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From Manuel de Ferran <manuel.defer...@gmail.com>
Subject Re: Two regions with same start_key
Date Tue, 02 Mar 2010 08:17:51 GMT
Thanks !

I was a bit worried merging regions which do not follow strictly the B
-> C ; C -> D pattern.

On Mon, Mar 1, 2010 at 8:58 PM, Ryan Rawson <ryanobjc@gmail.com> wrote:
> I ran into these kinds of issues testing a pre-alpha hbase back in
> "the day"... If you have multiple regions that are weirdly
> overlapping, maybe as such:
>
> A -> B
> B -> C
> B -> D
> C -> F
> F -> G
> G -> H
>
> Here we see there are 3 "weird" regions, the [B,C) [B,D) and [C,F)
> regions... taken together they seem to form a reasonable continuous
> collection of keys, with the regions before and after them perfectly
> lining up.  The solution in this case is to do 2 merges: [B,C) & [B,D)
> -> [B,D) & [C,F)
>
> You can merge a lot of regions, my record is about 10 or so.  The
> normal system will split if necessary after booting up hbase again.
>
> One last tip, before you take hbase down, note the region names, since
> it might be hard to do so when hbase is down.
>
> -ryan
>
> On Sat, Feb 27, 2010 at 5:04 AM, Stack <stack@duboce.net> wrote:
>> Is it a failed split?  Its not an offlined parent with split
>> daughters?  It doesn't seem so.  I'd grep logs to see if I could
>> figure history of the regions but seems like you did that already.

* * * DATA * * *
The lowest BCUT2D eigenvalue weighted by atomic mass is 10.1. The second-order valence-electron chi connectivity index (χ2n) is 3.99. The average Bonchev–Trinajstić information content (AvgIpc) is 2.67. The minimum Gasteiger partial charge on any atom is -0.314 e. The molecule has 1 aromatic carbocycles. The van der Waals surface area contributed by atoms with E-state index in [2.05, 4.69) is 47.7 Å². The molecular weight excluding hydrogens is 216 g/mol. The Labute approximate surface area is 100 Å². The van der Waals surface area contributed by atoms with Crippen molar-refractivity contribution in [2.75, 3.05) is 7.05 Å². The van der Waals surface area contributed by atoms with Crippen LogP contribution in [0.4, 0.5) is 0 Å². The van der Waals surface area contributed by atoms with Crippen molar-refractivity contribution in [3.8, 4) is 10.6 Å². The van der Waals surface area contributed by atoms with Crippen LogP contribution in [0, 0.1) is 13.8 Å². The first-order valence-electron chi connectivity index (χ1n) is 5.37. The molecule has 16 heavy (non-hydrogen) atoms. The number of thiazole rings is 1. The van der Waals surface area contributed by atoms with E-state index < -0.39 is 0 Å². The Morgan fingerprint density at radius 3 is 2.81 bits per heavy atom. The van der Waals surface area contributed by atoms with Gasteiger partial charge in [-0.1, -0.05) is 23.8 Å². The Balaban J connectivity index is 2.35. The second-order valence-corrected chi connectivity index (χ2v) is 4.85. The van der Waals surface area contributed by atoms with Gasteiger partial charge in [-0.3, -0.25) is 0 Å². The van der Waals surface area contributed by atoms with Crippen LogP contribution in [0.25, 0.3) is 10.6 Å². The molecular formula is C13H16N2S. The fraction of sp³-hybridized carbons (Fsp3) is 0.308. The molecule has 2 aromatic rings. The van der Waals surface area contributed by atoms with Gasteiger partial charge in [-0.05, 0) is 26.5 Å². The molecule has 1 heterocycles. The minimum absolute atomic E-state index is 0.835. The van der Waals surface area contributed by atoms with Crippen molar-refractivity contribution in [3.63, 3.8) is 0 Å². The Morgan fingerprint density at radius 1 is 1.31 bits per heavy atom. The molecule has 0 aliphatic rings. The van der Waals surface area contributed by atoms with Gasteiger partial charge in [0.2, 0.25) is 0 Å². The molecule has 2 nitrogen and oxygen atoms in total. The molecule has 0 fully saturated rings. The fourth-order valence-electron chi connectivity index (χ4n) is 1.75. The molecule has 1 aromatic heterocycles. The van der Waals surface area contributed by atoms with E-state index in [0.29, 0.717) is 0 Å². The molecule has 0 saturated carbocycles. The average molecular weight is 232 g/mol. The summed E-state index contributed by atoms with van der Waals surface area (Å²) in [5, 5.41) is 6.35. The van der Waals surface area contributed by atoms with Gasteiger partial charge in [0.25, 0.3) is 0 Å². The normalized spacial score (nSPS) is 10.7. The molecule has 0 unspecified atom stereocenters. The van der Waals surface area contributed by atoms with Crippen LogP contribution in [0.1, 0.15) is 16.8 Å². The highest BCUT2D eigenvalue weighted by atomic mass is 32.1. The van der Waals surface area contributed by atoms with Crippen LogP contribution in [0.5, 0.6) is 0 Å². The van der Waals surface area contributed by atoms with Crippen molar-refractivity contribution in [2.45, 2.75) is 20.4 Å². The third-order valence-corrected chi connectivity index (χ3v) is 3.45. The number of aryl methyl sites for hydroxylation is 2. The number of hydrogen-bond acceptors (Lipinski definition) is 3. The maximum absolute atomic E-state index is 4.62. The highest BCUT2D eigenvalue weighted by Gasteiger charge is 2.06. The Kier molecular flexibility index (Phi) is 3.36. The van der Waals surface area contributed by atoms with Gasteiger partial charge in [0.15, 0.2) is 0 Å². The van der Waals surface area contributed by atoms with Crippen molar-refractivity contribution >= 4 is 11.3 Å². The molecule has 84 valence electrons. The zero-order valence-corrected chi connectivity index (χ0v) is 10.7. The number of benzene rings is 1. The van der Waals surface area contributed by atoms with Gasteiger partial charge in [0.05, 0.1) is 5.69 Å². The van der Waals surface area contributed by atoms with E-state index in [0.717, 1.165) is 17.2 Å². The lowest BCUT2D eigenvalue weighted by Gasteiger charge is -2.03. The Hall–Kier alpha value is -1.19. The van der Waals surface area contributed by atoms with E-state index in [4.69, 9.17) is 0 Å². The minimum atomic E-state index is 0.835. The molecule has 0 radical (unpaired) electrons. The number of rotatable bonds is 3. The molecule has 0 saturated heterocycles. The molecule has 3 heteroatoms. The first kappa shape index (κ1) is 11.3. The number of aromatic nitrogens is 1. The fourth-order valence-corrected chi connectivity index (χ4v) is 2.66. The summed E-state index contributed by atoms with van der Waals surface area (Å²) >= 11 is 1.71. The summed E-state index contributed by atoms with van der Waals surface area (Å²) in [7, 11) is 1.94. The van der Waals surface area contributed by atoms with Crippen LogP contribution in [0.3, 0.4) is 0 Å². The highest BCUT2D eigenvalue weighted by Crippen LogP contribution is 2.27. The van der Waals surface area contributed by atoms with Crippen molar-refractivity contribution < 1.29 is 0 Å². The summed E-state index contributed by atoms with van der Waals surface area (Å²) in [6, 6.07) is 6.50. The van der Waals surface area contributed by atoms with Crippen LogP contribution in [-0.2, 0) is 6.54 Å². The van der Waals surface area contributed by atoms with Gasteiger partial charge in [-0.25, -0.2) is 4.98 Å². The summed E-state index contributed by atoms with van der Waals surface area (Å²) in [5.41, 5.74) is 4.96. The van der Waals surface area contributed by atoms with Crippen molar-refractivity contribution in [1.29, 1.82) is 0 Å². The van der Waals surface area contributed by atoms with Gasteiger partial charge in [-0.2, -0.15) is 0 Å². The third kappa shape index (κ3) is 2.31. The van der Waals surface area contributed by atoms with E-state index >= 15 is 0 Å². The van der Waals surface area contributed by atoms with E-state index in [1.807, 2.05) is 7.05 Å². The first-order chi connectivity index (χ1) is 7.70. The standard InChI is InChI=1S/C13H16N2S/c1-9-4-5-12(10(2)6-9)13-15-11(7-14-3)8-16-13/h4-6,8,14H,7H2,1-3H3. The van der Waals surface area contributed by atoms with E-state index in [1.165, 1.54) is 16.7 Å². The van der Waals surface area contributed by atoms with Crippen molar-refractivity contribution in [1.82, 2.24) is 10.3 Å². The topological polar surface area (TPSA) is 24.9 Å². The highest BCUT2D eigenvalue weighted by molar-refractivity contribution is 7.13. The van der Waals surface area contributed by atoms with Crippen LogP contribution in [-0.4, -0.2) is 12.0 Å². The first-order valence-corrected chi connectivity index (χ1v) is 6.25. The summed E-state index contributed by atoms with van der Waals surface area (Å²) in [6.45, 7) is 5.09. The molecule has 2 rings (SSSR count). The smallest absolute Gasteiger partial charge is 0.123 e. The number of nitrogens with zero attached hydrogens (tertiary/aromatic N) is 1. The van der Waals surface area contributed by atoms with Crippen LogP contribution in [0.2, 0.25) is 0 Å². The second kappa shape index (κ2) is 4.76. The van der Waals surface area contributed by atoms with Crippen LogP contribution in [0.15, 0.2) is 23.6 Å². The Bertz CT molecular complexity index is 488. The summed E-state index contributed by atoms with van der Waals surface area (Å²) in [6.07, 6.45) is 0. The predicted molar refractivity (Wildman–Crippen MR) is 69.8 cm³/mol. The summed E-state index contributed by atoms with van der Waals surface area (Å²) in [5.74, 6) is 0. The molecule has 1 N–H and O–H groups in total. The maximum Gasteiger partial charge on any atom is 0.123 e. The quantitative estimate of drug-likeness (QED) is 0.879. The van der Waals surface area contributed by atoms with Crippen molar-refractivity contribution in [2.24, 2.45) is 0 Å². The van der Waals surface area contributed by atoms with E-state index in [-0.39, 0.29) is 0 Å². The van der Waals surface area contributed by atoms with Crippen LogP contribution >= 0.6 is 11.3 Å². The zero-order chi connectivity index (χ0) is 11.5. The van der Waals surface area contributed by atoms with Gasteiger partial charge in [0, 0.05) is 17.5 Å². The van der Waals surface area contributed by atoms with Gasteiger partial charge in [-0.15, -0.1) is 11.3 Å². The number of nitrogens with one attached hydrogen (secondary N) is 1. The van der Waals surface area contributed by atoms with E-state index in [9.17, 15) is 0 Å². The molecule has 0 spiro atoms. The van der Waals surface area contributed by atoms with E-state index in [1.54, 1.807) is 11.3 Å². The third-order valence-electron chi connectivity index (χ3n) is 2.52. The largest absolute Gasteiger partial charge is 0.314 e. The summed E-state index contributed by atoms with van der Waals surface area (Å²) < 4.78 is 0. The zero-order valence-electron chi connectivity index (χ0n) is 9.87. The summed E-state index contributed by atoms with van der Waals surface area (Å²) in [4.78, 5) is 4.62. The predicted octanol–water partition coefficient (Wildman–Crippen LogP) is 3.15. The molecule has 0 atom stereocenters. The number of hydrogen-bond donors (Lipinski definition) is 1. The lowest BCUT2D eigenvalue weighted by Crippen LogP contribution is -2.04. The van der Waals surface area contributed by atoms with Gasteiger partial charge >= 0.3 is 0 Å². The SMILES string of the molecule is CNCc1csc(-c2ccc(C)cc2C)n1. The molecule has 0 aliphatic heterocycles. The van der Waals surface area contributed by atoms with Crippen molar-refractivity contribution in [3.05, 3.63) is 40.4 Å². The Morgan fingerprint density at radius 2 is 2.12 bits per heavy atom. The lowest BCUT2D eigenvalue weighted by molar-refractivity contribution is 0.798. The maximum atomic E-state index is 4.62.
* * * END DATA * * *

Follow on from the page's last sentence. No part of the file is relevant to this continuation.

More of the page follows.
>> You could merge the regions without data loss.  You need to first take
>> the table offline and then run the merge tool.
>>
>> hbase> disable "TABLENAME"
>>
>> Then once its offline:
>>
>> ./bin/hbase org.apache.hadoop.hbase.util.Merge
>>
>> That should printout usage.
>>
>> Good luck,
>> St.Ack
>>
>> On 2/25/10, Manuel de Ferran <manuel.deferran@gmail.com> wrote:
>>> Greetings,
>>>
>>> While browning a table, I noticed a strange thing in a couple of
>>> regions. I have two regions with same start_key, and two others with
>>> same end_key.
>>>
>>> Here are an extract of my regions list (s stands for 'start_key', and
>>> e for 'end_key') :
>>>
>>> R0 s : 1263184838004\x2F354030030657380\x2F3873287876323769 e:
>>> 1263192001699\x2Fa1000007c7afc6\x2F3880449775843972
>>>
>>> R1 s : 1263192001699\x2Fa1000007c7afc6\x2F3880449775843972 e :
>>> 1263204796594\x2F354030030723539\x2F3893245091353305
>>>
>>> R2 s : 1263192001699\x2Fa1000007c7afc6\x2F3880449775843972 e :
>>> 1263224608625\x2F358279017620731\x2F3913046476173954
>>>
>>> R3 s : 1263204796594\x2F354030030723539\x2F3893245091353305 e:
>>> 1263224608625\x2F358279017620731\x2F3913046476173954
>>>
>>> R4 s : 1263224608625\x2F358279017620731\x2F3913046476173954 e:
>>> 1263236230681\x2F351680031004439\x2F3924673427948082
>>>
>>> R5 s : 1263236230681\x2F351680031004439\x2F3924673427948082 e :
>>> 1263246691649\x2F358279018935781\x2F3935132932584112
>>>
>>>
>>> I expect contiguous regions. But I have smth like this :
>>> R0 -> R1 and R2
>>> R1 -> R3
>>> R2 -> R4
>>> R3 -> R4
>>> R4 -> R5
>>>
>>> instead of R0 -> R1 -> R2 ...
>>>
>>> I could not find anything in logfiles that could explain this "failed
>>> split". I was wondering how bad is this situation ? and how I could
>>> fix it ?
>>>
>>>
>>> Thanks
>>>
>>
>

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